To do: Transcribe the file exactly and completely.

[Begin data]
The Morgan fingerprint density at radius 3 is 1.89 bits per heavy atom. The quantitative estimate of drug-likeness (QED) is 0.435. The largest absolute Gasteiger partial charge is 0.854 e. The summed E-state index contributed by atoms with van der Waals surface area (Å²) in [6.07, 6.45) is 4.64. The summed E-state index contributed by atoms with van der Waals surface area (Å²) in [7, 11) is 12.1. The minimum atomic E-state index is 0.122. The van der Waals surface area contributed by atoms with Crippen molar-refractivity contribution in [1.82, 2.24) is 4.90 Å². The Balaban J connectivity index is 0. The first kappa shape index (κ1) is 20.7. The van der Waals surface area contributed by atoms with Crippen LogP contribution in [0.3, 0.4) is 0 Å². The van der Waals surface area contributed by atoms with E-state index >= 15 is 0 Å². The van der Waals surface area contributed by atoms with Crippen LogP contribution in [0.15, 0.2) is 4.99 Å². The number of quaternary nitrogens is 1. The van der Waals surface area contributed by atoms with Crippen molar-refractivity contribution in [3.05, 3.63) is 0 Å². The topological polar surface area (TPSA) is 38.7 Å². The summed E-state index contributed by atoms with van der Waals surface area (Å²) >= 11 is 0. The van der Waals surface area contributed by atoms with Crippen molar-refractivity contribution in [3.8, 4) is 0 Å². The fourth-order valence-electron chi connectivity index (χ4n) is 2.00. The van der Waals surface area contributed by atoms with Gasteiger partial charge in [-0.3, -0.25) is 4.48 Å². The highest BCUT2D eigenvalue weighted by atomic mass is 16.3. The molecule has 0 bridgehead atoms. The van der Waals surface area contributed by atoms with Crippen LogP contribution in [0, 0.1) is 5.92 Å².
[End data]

The Morgan fingerprint density at radius 3 is 1.89 bits per heavy atom. The quantitative estimate of drug-likeness (QED) is 0.435. The largest absolute Gasteiger partial charge is 0.854 e. The summed E-state index contributed by atoms with van der Waals surface area (Å²) in [6.07, 6.45) is 4.64. The summed E-state index contributed by atoms with van der Waals surface area (Å²) in [7, 11) is 12.1. The minimum atomic E-state index is 0.122. The van der Waals surface area contributed by atoms with Crippen molar-refractivity contribution in [1.82, 2.24) is 4.90 Å². The Balaban J connectivity index is 0. The first kappa shape index (κ1) is 20.7. The van der Waals surface area contributed by atoms with Crippen LogP contribution in [0.3, 0.4) is 0 Å². The van der Waals surface area contributed by atoms with E-state index >= 15 is 0 Å². The van der Waals surface area contributed by atoms with Crippen LogP contribution in [0.15, 0.2) is 4.99 Å². The number of quaternary nitrogens is 1. The van der Waals surface area contributed by atoms with Crippen molar-refractivity contribution in [3.05, 3.63) is 0 Å². The topological polar surface area (TPSA) is 38.7 Å². The summed E-state index contributed by atoms with van der Waals surface area (Å²) >= 11 is 0. The van der Waals surface area contributed by atoms with Crippen molar-refractivity contribution in [3.8, 4) is 0 Å². The fourth-order valence-electron chi connectivity index (χ4n) is 2.00. The van der Waals surface area contributed by atoms with Gasteiger partial charge in [-0.3, -0.25) is 4.48 Å². The highest BCUT2D eigenvalue weighted by atomic mass is 16.3. The molecule has 0 bridgehead atoms. The van der Waals surface area contributed by atoms with Crippen LogP contribution in [0, 0.1) is 5.92 Å².